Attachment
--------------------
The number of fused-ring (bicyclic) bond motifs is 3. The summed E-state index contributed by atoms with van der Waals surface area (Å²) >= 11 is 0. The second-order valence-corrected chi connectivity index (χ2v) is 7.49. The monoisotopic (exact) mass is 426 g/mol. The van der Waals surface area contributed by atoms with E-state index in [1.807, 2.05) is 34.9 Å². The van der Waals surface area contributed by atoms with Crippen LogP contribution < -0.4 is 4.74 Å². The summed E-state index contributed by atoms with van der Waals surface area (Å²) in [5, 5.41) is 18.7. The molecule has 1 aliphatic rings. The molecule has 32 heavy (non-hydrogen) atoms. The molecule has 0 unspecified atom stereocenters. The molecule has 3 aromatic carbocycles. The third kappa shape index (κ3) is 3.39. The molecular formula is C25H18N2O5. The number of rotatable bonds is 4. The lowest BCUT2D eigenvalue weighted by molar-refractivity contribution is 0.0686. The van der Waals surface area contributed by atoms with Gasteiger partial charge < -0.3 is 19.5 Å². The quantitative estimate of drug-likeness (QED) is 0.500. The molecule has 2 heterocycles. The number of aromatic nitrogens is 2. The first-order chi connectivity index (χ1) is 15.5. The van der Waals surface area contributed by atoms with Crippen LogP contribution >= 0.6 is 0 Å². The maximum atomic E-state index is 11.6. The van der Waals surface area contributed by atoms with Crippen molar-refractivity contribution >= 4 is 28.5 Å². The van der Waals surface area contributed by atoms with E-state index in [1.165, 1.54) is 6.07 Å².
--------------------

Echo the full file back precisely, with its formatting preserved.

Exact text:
The number of fused-ring (bicyclic) bond motifs is 3. The summed E-state index contributed by atoms with van der Waals surface area (Å²) >= 11 is 0. The second-order valence-corrected chi connectivity index (χ2v) is 7.49. The monoisotopic (exact) mass is 426 g/mol. The van der Waals surface area contributed by atoms with E-state index in [1.807, 2.05) is 34.9 Å². The van der Waals surface area contributed by atoms with Crippen LogP contribution < -0.4 is 4.74 Å². The summed E-state index contributed by atoms with van der Waals surface area (Å²) in [5, 5.41) is 18.7. The molecule has 1 aliphatic rings. The molecule has 32 heavy (non-hydrogen) atoms. The molecule has 0 unspecified atom stereocenters. The molecule has 3 aromatic carbocycles. The third kappa shape index (κ3) is 3.39. The molecular formula is C25H18N2O5. The number of rotatable bonds is 4. The lowest BCUT2D eigenvalue weighted by molar-refractivity contribution is 0.0686. The van der Waals surface area contributed by atoms with Gasteiger partial charge < -0.3 is 19.5 Å². The quantitative estimate of drug-likeness (QED) is 0.500. The molecule has 2 heterocycles. The number of aromatic nitrogens is 2. The first-order chi connectivity index (χ1) is 15.5. The van der Waals surface area contributed by atoms with Crippen LogP contribution >= 0.6 is 0 Å². The maximum atomic E-state index is 11.6. The van der Waals surface area contributed by atoms with Crippen molar-refractivity contribution >= 4 is 28.5 Å². The van der Waals surface area contributed by atoms with E-state index in [1.165, 1.54) is 6.07 Å².